The modern world has dismantled the empirically sound idea of virtue, declaring that happiness lies in the unbridled choice of the self-sufficient individual, limited only by the ever-encroaching power of the state.  The idea of happiness as doing what is good has been replaced by the dangerous notion of doing what you like.  And, as we all know, human beings all too often choose deception over honesty, self-indulgence over self-control, laziness over hard work, and all the rest.  People without virtue make poor citizens and worthless employees, and concepts like authority, status, responsibility, and therefore, leadership have had the substance sucked out of them.

 

Alarmingly, very few people today, whether in management, human resources, marketing, or even the once hallowed halls of academia, know much at all about the dubious philosophical pedigree behind this modern worldview.  And the media hacks, who more than anyone else today shape the minds of the masses, know even less.  So what people know today, in spite of the billions spent on state schooling and culturally sterile tertiary programs, is not likely to have any positive influence on what they want.

 

Tragically, what people in the modern West want has resulted in a society characterized by greed and dishonesty, pornography and violence, drug abuse and mental illness, broken relationships and the scourge of loneliness.  Those social realities cannot possibly be accompanied by happy homes, productive workplaces, and thriving communities.

 

In a sad and deeply disturbing essay on the future of Europe, the eminent French historian and philosopher, Remi Brague, recently reflected on a paradox that most Europeans prefer to ignore.   How does a political union that has the potential to be foremost among the world powers, and whose rich cultural heritage continues to influence developments in the rest of the world, consign itself to oblivion by denigrating that same cultural heritage, and by refusing to produce the future generations that would be heirs to it?  If what they have is good – that which promotes happiness – then why not pass it on?

 

And which nation in the West is not, to some degree or other, afflicted by this same malaise?

 

Goethe saw all this developing two hundred years ago, and the runaway train has only gathered much greater momentum.  The knowledge we think will save us keeps clouding the vision we need to secure the future of humanity, and will continue to do so as long as we cling to the rationally impoverished worldview by which we interpret it.  What people know has poisoned what they want, and the vast treasure expended by business every year on recruitment, human resources, and professional development will yield no better results in the workplace while the intellectual and moral confusion persists.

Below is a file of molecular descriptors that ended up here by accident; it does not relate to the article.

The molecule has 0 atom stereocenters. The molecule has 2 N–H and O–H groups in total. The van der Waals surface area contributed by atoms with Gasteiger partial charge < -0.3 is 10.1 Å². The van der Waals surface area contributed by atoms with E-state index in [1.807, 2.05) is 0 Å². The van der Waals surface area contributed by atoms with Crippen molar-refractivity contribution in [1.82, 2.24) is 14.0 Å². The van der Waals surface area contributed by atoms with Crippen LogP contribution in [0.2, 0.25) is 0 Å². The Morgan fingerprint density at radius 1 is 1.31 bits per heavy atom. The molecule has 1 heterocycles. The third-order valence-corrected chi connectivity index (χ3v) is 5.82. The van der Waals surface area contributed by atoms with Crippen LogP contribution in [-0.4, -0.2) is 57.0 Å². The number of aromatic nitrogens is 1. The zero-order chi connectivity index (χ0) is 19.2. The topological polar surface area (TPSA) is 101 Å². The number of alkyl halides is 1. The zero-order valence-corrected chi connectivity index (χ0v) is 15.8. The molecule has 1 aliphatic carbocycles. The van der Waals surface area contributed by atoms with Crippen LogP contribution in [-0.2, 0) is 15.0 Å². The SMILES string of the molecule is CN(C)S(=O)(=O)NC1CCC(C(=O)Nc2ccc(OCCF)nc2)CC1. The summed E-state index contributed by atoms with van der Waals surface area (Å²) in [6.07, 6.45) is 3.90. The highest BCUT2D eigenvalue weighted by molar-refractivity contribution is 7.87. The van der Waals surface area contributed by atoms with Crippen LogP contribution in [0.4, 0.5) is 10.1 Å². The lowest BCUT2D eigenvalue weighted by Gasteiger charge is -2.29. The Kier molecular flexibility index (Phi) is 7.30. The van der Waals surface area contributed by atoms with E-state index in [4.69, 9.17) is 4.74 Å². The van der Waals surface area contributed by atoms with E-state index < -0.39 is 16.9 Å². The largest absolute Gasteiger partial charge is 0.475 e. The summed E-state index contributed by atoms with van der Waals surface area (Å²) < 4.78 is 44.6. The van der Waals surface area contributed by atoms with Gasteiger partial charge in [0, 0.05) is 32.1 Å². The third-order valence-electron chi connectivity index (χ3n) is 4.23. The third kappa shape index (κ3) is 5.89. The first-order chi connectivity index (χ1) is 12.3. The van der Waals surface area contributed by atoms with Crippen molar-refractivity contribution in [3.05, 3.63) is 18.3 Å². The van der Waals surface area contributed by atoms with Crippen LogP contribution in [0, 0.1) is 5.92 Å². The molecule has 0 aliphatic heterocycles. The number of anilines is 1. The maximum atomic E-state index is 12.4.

The quest for leadership has degenerated into a demand for a program that will satisfy corrupted, selfish desires.  This is why political debate today is all but devoid of substance.

 

A bleak picture, indeed, but at least it provides us with an understanding of why the quest for leadership has been derailed.  The irony is that only leadership can help us overcome the cultural cancer destroying the civilization that, for all its terrible flaws, has offered the greatest hope for the future of humankind.  And where will that leadership come from?  Given our political stagnation, which is threatened only by irrational extremism on both right and left, the leadership can only come from within the surviving bastions of civil society, from within families, and community organisations, and workplaces.

 

In fact, business leaders are in an exceptionally good position to help restore trust, respect, and compassion in our troubled society, enabling a return to virtue and a sincere commitment to ethical standards that transcend self-interest and the narrow agendas of cliques, cabals, and caucuses.  This is the only way to secure the properly social environment in which revitalised relationships can abound.  And in such a regenerated society, knowledge will flow more abundantly, and people will interpret it with greater insight and use it with greater wisdom.

 

Of course, in order to help spark such a renaissance, business leaders will have to ensure that the correct answers to the two questions are in evidence in their own lives, because – and here we must give the last word to Goethe – “A man sees in the world what he carries in his heart.”

The Quest for Leadership

by Andre van Heerden

Ambrose & Theodosius - Anthony van Dyck